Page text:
Thursday, February 27, 2014

Review of Defy by Sara Larson, Or, This Is Why They Don't Let Girls Be Guards

On the cover: “A wonderful tale of adventure, romance, and embracing your true self.  Alexa is a heroine readers will love to follow!”- Marie Lu, bestselling author of the LEGEND series.  

Marie Lu, you have done me wrong.  I can only assume that Sara Larson is a friend of yours and you’re being supportive, otherwise I don’t know how you could have been an impartial reader of this novel and think it was up to par with YA novels such as your own.

This could have been an enjoyable novel if I hadn’t just read the Legend Series.  And re-read the Hunger Games.  And finished Divergent.  In a vacuum, there is much less to criticize about this novel, but in contrast with the YA novels I love, that keep me awake at night, that both surprise me with their ingenuity as well as speak to me on a personal level by realistically portraying human interaction and emotion… Defy simply did not deliver.

In the places it should have been fanciful and a stretch of the imagination, it fell flat.  In the last year I’ve read (or re-read) worlds where a whole wizarding society exists, where the color of your eyes indicates a superpower great or small, where children are thrown into an arena to fight each other to the death on live television.  So when presented with a woman knight in a medieval monarchy, I wasn’t impressed.  It’s been done, and Tamora Pierce does it better.
No contest.
I found myself caught up on details that didn’t make sense, when maybe I should have just tabled my disbelief and gone along with the circumstances. For example, How did Alexa best the captain in a swordfight when she was a mere 14-year-old girl?  Yeah, she practiced with her father, but that does not explain how she could be the “the fastest, the most skilled at archery, unparallelled at swordsmanship.”  That seems like a REAL stretch, and unfounded other than some passing comments that she worked really hard.  Foundation is important; an author needs to show me examples that would lead me to believe that Alex being #1 skilled guard is believable (same with creating a foundation for love interests.  Rylan’s “I’ll always love you” and Damian’s “It’s always been you” is such bullshit.  That came out of nowhere.  There were no indications leading up to these declarations).  Never underestimate the importance of foundation.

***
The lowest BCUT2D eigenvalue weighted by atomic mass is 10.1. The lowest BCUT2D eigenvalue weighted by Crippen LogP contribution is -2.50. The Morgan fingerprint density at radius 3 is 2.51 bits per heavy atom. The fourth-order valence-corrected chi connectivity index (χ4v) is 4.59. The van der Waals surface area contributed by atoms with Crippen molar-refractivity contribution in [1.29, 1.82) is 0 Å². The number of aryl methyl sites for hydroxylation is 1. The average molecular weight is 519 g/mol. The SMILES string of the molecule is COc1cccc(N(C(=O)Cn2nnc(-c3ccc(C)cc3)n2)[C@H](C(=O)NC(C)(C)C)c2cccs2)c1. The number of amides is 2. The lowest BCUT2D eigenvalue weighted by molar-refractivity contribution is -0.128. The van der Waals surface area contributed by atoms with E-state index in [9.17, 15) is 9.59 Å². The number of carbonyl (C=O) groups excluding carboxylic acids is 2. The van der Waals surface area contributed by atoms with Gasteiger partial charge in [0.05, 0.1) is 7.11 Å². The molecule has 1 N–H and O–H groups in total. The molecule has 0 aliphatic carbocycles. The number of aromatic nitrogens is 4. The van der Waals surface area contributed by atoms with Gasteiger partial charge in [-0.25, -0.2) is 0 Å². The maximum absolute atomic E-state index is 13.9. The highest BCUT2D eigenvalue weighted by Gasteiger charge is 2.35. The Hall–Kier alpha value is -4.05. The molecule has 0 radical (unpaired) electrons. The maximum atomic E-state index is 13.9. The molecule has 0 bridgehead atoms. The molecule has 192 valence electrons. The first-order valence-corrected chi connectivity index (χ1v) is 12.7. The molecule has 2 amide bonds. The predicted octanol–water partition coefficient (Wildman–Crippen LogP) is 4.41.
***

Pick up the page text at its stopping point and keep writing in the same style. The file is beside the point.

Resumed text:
I also find the timetable pretty unbelievable. It seemed like taking Alex along in the “kidnapping” was a last minute decision… then it turns out she is the key to defeating the sorcerer… then they only give her two weeks to learn how to defeat the sorcerer?  But don’t worry because all it takes is a pep talk from Damian, telling Alex to “channel her anger” for her to suddenly be able to take on a super powerful dark magician.  If only I had a Damian pep talk when I was training for a marathon (“Kate, just channel your anger and run harder.”  Thanks, Damian.  So simple.  Why didn’t I think of that?).
Just go out there and do it!
Which brings me to… the love triangle.  She’s a girl.  Everyone knew it apparently, but only now have they decided not to treat her as a guard who has proven herself, but as a child who needs to have her tears wiped away and face constantly touched and brought to her room to rest.  What upsets me most is that Alex plays into it.  This stoic soldier who has learned to control her emotions (so she says) now can’t stop crying when she’s sad, frustrated, happy, relieved.  She won’t stop blushing every time she sees Rylan or Damian’s well-muscled body parts.  She’s suddenly “constantly aware that she’s a girl” which, frankly, wasn’t hard for me to remember since every other page you are acutely cognizant of your gender due to one of these men’s penetrating gaze.
*pentrating gaze*
It’s also dubious that this girl who has “never allowed herself to be attracted to anyone before” suddenly feels so at ease on the planes of love.  Wrapping Damian in her embrace, comforting words and unquestioned security in his love.  Sara Larson would have been better to add some doubt and insecurity.  My chest is bound- does he still think I’m hot?  I’ve never kissed before- am I doing this right?  OMG, I just finished a hard workout, do I smell bad? Sara Larson, if you’re going to write a fantasy novel, you have to give us some emotional foundation.
Awkward First Kisses
Last thought: Breeding houses *shiver* and when Damian tells Alexa that he plans to eradicate them when he is king, I was hoping for a little more encouragement or pushing from her, but all we got was a “That’s so great.  Yeah, I can wait til you’re king.”  Um, maybe do something about the systematic rape now-ish.



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